Saturday, August 11, 2007

Pornography Part 3

Pornography creates victims. We can talk about sexual liberation and the freedom to choose our turn-ons, feed our fetishes, procure our proclivities but isn’t there always a victim?

The women (with the exception of one) and one man that I’ve gotten to know who had first hand experience of ‘selling’ their bodies would say today that they were victims. In all cases, apart from the afore-mentioned one woman, they were addicts. Drugs and alcohol.

One was an exotic dancer, was there ever such a misnomer. Very little was exotic or even erotic about her stage work. She performed in a place called “Cheaters” in the city of Toronto. As the name hints, this was a place where married men came to watch the girls and to negotiate a sliding scale of pricing dependent on what the need was. All the way from a private dance in a private room ($50) to full unprotected sex ($500) with all the variables in between which I will leave to the imagination. She fed her coke habit with the money she earned, often thousands on a good night, but coke is expensive. She can’t remember much about the men, except to say they were sad and middle-aged. She had several surgeries on her genitals to keep them presentable for stage work. Many of the girls in her line of work did. Her family had disowned her and the focus of her life was the drugs that helped her forget what she called a ‘sordid’ life. She counts herself lucky she got out of it in time before her drug habit finished her and threw her on the street like many of her colleagues. Today she is married but has never told her husband of her past life and has pledged her friends and family to secrecy.

Another, I’ll call her D, thought it was all rather a hoot and enjoyed the thrill of being a desirable ‘escort’. Here there was a variable rate scale as well depending on the whims of the clients. D drank to get through the nights with the more unappetizing of her clients. She would do anything for a price; sometimes it involved more than one man. Or couples.

D confessed to me, now that she is out of the lifestyle and off the booze, that it has left her completely desensitized to normal sex and has resulted in her seeking pain and chains in private clubs that cater to fetishes. She is smart enough and ‘therapied’ enough to realise she is seeking punishment for her past life. However, she is still terrified of any kind of equality in a relationship and actively seeks much younger men to carry out her more outlandish desires without any kind of emotional investment.

One other, S, was a person I met at a meet and greet at a Connections Event at the Royal Ontario Museum in Toronto. The gathering was ostensibly to meet available people of the opposite sex in an educational environment (there was a lecturer) with wine and cheese and much mingling but ironically, women were going off by themselves with new friends and making it more of a female networking event. That was how I met S. S was a former hooker, a very successful un-addicted hooker, who had parlayed her money into real estate. She had been off the game for over a year and was living well on her property management skills, both commercial and residential.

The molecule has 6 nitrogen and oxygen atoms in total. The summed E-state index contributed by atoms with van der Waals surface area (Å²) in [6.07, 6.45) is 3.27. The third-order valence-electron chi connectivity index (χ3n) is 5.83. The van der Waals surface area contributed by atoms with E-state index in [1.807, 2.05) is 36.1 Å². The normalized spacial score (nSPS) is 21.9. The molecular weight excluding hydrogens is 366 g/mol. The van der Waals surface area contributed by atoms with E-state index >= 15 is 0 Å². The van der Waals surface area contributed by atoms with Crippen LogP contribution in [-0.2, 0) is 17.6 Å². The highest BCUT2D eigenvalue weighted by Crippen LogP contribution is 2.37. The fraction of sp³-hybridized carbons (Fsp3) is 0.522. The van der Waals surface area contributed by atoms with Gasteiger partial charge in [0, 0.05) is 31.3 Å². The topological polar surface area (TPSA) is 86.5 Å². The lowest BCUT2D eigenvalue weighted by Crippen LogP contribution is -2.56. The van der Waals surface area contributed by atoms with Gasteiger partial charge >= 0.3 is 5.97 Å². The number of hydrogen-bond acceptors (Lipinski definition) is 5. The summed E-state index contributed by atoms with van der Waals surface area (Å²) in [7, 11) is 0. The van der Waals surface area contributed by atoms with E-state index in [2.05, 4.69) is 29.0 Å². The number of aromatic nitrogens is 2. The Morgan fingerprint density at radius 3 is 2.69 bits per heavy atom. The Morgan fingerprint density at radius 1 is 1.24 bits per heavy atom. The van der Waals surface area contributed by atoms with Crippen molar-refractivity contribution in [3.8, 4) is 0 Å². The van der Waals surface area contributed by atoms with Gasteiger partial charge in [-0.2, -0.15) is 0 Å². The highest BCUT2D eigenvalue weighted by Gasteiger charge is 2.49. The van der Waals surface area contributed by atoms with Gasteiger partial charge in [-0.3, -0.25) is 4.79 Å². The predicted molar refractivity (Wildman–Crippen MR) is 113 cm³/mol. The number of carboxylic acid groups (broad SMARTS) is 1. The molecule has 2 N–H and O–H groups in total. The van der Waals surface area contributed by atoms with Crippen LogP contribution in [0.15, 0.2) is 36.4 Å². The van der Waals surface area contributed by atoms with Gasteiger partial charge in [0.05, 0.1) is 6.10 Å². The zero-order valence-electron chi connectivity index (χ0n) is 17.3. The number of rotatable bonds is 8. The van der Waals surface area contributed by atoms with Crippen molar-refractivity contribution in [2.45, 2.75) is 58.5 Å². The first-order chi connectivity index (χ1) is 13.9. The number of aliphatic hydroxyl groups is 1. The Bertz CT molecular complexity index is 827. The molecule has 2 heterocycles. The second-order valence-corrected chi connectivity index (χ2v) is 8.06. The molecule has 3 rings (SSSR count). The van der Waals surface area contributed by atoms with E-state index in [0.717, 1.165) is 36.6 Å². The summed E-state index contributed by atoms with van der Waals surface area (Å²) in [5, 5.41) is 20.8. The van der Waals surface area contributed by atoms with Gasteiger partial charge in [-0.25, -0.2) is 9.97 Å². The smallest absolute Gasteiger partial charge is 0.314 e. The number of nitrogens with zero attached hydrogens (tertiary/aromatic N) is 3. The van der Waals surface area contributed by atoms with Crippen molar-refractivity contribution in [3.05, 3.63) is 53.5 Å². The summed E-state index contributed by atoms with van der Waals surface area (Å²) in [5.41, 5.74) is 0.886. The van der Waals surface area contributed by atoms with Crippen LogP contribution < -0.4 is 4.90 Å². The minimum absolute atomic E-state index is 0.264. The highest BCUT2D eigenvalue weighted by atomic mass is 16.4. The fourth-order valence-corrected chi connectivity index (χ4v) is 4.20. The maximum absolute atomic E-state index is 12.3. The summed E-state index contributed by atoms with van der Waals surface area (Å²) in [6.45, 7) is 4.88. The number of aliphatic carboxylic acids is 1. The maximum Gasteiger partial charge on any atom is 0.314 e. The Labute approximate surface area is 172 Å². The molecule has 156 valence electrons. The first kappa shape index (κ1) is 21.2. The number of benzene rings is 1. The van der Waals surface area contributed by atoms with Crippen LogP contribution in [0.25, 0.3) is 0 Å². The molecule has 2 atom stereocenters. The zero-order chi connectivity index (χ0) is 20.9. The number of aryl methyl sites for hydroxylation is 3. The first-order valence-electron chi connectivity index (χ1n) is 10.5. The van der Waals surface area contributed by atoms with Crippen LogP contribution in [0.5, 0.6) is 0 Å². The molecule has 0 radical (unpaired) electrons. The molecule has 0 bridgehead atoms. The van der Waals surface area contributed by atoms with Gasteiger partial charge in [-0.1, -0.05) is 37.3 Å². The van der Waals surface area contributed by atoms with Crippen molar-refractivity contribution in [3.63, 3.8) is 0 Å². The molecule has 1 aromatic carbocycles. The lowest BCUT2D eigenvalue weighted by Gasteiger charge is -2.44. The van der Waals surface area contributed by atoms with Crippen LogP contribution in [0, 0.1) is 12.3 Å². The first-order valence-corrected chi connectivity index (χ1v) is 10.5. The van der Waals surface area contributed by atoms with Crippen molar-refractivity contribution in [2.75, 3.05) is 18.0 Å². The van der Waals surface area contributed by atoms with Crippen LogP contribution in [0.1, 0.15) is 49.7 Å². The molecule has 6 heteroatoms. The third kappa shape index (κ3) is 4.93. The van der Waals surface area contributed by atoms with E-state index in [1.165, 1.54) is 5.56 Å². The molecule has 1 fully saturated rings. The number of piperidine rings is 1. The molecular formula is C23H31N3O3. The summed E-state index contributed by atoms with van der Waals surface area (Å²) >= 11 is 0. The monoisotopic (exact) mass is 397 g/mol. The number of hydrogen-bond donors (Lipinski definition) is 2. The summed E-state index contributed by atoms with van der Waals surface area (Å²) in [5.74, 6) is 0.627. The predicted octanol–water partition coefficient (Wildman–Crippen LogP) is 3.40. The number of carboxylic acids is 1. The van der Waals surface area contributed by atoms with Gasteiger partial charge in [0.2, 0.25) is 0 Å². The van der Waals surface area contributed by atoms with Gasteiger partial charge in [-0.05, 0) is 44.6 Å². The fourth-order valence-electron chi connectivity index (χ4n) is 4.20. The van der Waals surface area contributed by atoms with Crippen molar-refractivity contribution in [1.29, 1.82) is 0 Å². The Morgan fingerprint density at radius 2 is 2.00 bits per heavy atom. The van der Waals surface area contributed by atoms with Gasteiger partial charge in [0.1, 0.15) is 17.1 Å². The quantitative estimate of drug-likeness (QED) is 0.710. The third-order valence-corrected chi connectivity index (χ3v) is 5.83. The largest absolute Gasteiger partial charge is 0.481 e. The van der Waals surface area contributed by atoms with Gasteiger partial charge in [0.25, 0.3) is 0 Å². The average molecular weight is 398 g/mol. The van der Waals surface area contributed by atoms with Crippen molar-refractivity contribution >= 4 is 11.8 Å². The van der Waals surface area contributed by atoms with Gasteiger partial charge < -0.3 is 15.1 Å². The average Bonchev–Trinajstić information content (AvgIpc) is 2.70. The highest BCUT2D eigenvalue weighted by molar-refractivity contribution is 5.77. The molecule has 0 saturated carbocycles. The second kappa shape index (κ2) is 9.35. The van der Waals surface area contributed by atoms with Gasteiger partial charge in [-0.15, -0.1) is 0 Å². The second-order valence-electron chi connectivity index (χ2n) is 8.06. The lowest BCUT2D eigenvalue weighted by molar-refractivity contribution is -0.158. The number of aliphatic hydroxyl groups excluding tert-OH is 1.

She wanted to go straight, thus her attendance at the specific event, as she hadn’t been lucky in meeting (read keeping)an eligible male through the internet or other ads. It soon became clear as to why she wasn’t successful. She was absolutely beautiful in appearance, in her late thirties, auburn hair, tall and ‘stacked’ to use an old-fashioned term. S would never have called herself a victim. But she was, in the worst way. She had an underlying contempt for men that bordered on psychopathic. She was amusing and cutting in her remarks about them. It was only in the afterward that I was able to see what her years on the street (actually in stretch limos – her ‘brothel’ was a limo – I’ve never been able to look at a stretch limo with its darkened glass in the same light again!) had done to her and her scathing, belittling outlook on men. Truly a victim.

Some might argue I haven’t drawn a line between porn and prostitution but I believe it is all sides of the same coin. The women I met did pose for photos and act in videos and perform various sexual acts on film. That is pornography surely?

To me, there is something desperate, sad and dark lurking in the souls of both the purchaser and the seller of sex whether it be in the titillation of images or actuality of experience. It seems to be that there is nothing that is joyful and honest or that deepens and transforms this most intimate of human experiences into a higher plane.

Call me old-fashioned but I like my sex sublime.


  1. Very sad and sobering. The message that comes across is that however much a woman might kid herself she’s staying mentally and emotionally detached from what she’s doing, and that she can turn off as soon as she’s finished ‘the job’ in fact usually (if not always) she doesn’t and it leaves aftereffects that can be deeply damaging and extremely long-lasting. As you say, in some way or other they invariably become victims. And the consequences are not trivial – drug-addiction, drink-addiction, sexual desensitization, contempt for men. These women’s lives may be completely ruined in terms of normal, healthy relationships and general quality of life. Yes they are prostitutes rather than pornographers but what they are doing takes place in a context of pornographic images and expectations that contaminates the whole sexual experience. Maybe you can dabble in the odd bit of sex-for-sale or pornographic images without being damaged by it, but the boundary between innocence and corruption can be crossed very quickly.